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The house at A. Domaševičiaus St. 9 was built at the end of the 19th century, in 1880, and is attributed to Lithuania’s modern secessionist period. It was originally designed as a single storey residential house by architect V. Polozov – rectangular in shape, with brick walls, a plastered façade, and a tiled roof. So began the story of this house and it was to unfold in surprising ways, and reflecting the national experience.


Later, in 1912, the second floor was added, and it was then that famous gynaecologist Andrius Domaševičius founded the gynaecology clinic Health, while Domaševičius himself lived on the first floor of the building. Later, a street would be named in honour of the well-regarded doctor.


From 1920 to 1927, the first editor of the Lithuanian newspaper Aušra, one of the most important figures of the independence movement, a scientist and medical doctor, Dr. Jonas Basanavičius lived in the house. Simultaneously, the building also hosted the Museum of the Lithuanian Science Society, including an archive and library.


During the Second World War, in 1940, the house was nationalized and hosted a court of law. It was not until 1994, that the house was finally returned to its owners.


In 1994, following the restoration of Lithuania’s independence, the house began to breath again, when an information technology company moved into a dramatic trapezoidal extension located in the inner courtyard, that had been designed by architect, Leonardas Vaitys).


In 2022, the building was purchased by D9, and the office-gallery, Artsy Office, was founded, unveiling an impressive exposition of contemporary art from the private collection of the Lewben Art Foundation.




Back in 1996, the building was included in the Register of Cultural Valuables of the Republic of Lithuania for its historical and architectural value, including valuable authentic elements that had been restored and preserved.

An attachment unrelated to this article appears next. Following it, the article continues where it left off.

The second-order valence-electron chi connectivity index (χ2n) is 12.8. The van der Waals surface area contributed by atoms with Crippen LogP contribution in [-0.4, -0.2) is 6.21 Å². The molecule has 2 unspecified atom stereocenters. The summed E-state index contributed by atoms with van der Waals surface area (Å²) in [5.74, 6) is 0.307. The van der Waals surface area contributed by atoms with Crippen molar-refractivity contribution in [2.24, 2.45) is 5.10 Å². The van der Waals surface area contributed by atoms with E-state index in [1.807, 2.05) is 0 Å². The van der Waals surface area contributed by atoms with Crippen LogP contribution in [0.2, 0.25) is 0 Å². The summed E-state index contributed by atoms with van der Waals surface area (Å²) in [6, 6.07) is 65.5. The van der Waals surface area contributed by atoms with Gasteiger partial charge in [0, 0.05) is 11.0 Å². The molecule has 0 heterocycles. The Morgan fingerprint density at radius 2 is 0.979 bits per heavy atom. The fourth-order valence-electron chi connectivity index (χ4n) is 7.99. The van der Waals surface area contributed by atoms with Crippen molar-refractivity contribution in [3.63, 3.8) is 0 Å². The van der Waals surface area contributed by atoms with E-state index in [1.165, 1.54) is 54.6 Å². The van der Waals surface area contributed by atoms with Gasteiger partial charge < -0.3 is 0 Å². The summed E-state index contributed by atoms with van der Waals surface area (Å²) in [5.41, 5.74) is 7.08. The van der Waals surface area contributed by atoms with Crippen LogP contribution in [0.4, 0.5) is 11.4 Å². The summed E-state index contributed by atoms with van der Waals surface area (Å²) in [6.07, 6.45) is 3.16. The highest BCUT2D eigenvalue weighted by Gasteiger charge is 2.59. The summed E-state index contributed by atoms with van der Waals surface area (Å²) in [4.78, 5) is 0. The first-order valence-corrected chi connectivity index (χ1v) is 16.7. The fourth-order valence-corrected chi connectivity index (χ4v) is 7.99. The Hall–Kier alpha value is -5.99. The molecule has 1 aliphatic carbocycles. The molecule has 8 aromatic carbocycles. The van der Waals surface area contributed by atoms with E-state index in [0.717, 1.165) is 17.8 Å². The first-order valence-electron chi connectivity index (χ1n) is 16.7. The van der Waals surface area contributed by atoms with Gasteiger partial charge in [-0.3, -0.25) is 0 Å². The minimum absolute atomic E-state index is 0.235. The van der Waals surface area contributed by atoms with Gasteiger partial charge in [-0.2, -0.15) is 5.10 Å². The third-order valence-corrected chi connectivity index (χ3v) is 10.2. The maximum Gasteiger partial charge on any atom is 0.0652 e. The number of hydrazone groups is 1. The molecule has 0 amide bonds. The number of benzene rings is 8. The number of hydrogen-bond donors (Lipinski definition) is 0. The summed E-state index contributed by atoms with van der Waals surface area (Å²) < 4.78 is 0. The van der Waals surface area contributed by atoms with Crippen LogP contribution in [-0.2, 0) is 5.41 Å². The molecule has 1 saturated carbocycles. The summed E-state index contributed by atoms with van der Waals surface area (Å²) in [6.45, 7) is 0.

The façade has remained almost unchanged since the beginning of the 20th century, and is one of the most striking legacies of modern architecture in today’s Vilnius. The interior of the building displays preserved polychrome paintings on ceilings and walls, mouldings, the carpenter-made doors and window frames. Fragments of oak parquet have also been expertly retained.


The building’s new annex is interesting in terms of its spatial impact, in particular, the creation of a central glazed roof in the atrium.




Once the current owner of the building had decided to exhibit art from a private collection here, an interesting fusion of art and office space was born, inspiring the Artsy Office name. Even though the collection consists exclusively of contemporary works of art, immeasurable attention has been given to preserving the authentic historical and architectural value of the building.


In common with the building itself, the interior concept consists of two parts. In the old part of the building, where authentic historical layers of polychrome painting and plaster work have been uncovered, the soul of the building being created, resides in that of a museum. The glazed atrium in the new part of the building generates an impression of space, and serves as a dramatic gallery.


Although the concept of a museum is usually associated with an extremely well-groomed, clean space, in this case, it was decided not to paint over the history, but rather to showcase the original, authentic fragments. In the gallery section, the space is created using canonical principles – a clean, bright, regular space that is dedicated to works of art, and so, the surrounding environment does not distract from its valuable contents.


photo D. Petrulaitis

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